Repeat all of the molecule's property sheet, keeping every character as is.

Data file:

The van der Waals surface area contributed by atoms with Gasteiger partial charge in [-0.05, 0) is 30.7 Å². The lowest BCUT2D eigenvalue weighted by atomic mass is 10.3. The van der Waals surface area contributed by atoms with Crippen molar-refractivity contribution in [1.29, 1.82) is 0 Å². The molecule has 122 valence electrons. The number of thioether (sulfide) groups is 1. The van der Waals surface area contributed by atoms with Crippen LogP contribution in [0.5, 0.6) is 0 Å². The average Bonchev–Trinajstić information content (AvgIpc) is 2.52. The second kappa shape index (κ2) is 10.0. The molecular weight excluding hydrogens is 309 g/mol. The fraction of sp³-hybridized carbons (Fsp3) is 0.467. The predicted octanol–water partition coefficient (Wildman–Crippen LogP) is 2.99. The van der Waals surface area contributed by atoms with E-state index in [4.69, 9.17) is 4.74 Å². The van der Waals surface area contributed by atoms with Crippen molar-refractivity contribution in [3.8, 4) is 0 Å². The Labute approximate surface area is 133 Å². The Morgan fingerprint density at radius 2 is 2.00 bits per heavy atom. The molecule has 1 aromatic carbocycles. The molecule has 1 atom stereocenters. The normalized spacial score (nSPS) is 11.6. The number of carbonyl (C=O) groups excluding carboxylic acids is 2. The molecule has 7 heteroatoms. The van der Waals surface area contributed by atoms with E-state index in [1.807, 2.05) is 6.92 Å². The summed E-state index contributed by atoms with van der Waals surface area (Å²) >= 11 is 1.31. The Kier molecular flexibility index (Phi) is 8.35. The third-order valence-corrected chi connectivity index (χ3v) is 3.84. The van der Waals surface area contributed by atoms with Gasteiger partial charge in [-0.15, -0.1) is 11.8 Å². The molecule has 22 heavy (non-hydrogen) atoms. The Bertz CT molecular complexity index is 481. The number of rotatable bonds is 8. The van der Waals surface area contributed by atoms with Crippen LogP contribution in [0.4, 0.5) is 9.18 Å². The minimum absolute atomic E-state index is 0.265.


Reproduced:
The van der Waals surface area contributed by atoms with Gasteiger partial charge in [-0.05, 0) is 30.7 Å². The lowest BCUT2D eigenvalue weighted by atomic mass is 10.3. The van der Waals surface area contributed by atoms with Crippen molar-refractivity contribution in [1.29, 1.82) is 0 Å². The molecule has 122 valence electrons. The number of thioether (sulfide) groups is 1. The van der Waals surface area contributed by atoms with Crippen LogP contribution in [0.5, 0.6) is 0 Å². The average Bonchev–Trinajstić information content (AvgIpc) is 2.52. The second kappa shape index (κ2) is 10.0. The molecular weight excluding hydrogens is 309 g/mol. The fraction of sp³-hybridized carbons (Fsp3) is 0.467. The predicted octanol–water partition coefficient (Wildman–Crippen LogP) is 2.99. The van der Waals surface area contributed by atoms with E-state index in [4.69, 9.17) is 4.74 Å². The van der Waals surface area contributed by atoms with Crippen molar-refractivity contribution in [3.8, 4) is 0 Å². The Labute approximate surface area is 133 Å². The Morgan fingerprint density at radius 2 is 2.00 bits per heavy atom. The molecule has 1 aromatic carbocycles. The molecule has 1 atom stereocenters. The normalized spacial score (nSPS) is 11.6. The number of carbonyl (C=O) groups excluding carboxylic acids is 2. The molecule has 7 heteroatoms. The van der Waals surface area contributed by atoms with E-state index in [1.807, 2.05) is 6.92 Å². The summed E-state index contributed by atoms with van der Waals surface area (Å²) >= 11 is 1.31. The Kier molecular flexibility index (Phi) is 8.35. The third-order valence-corrected chi connectivity index (χ3v) is 3.84. The van der Waals surface area contributed by atoms with Gasteiger partial charge in [-0.15, -0.1) is 11.8 Å². The molecule has 22 heavy (non-hydrogen) atoms. The Bertz CT molecular complexity index is 481. The number of rotatable bonds is 8. The van der Waals surface area contributed by atoms with Crippen LogP contribution in [0.4, 0.5) is 9.18 Å². The minimum absolute atomic E-state index is 0.265.